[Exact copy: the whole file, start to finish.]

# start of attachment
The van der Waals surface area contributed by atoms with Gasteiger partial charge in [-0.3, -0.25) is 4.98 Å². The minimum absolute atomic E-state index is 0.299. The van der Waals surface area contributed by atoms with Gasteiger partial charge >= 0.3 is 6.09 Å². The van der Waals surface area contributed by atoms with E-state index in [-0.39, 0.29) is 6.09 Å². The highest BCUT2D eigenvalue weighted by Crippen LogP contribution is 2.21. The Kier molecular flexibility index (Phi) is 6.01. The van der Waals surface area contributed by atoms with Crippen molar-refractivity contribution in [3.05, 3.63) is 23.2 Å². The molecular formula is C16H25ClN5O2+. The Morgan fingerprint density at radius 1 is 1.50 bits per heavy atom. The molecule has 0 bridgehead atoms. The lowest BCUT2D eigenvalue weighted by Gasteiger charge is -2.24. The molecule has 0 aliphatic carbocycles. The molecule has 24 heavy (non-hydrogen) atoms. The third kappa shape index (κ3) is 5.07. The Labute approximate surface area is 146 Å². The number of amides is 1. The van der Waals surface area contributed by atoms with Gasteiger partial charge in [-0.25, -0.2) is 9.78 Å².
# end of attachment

The van der Waals surface area contributed by atoms with Gasteiger partial charge in [-0.3, -0.25) is 4.98 Å². The minimum absolute atomic E-state index is 0.299. The van der Waals surface area contributed by atoms with Gasteiger partial charge >= 0.3 is 6.09 Å². The van der Waals surface area contributed by atoms with E-state index in [-0.39, 0.29) is 6.09 Å². The highest BCUT2D eigenvalue weighted by Crippen LogP contribution is 2.21. The Kier molecular flexibility index (Phi) is 6.01. The van der Waals surface area contributed by atoms with Crippen molar-refractivity contribution in [3.05, 3.63) is 23.2 Å². The molecular formula is C16H25ClN5O2+. The Morgan fingerprint density at radius 1 is 1.50 bits per heavy atom. The molecule has 0 bridgehead atoms. The lowest BCUT2D eigenvalue weighted by Gasteiger charge is -2.24. The molecule has 0 aliphatic carbocycles. The molecule has 24 heavy (non-hydrogen) atoms. The third kappa shape index (κ3) is 5.07. The Labute approximate surface area is 146 Å². The number of amides is 1. The van der Waals surface area contributed by atoms with Gasteiger partial charge in [-0.25, -0.2) is 9.78 Å².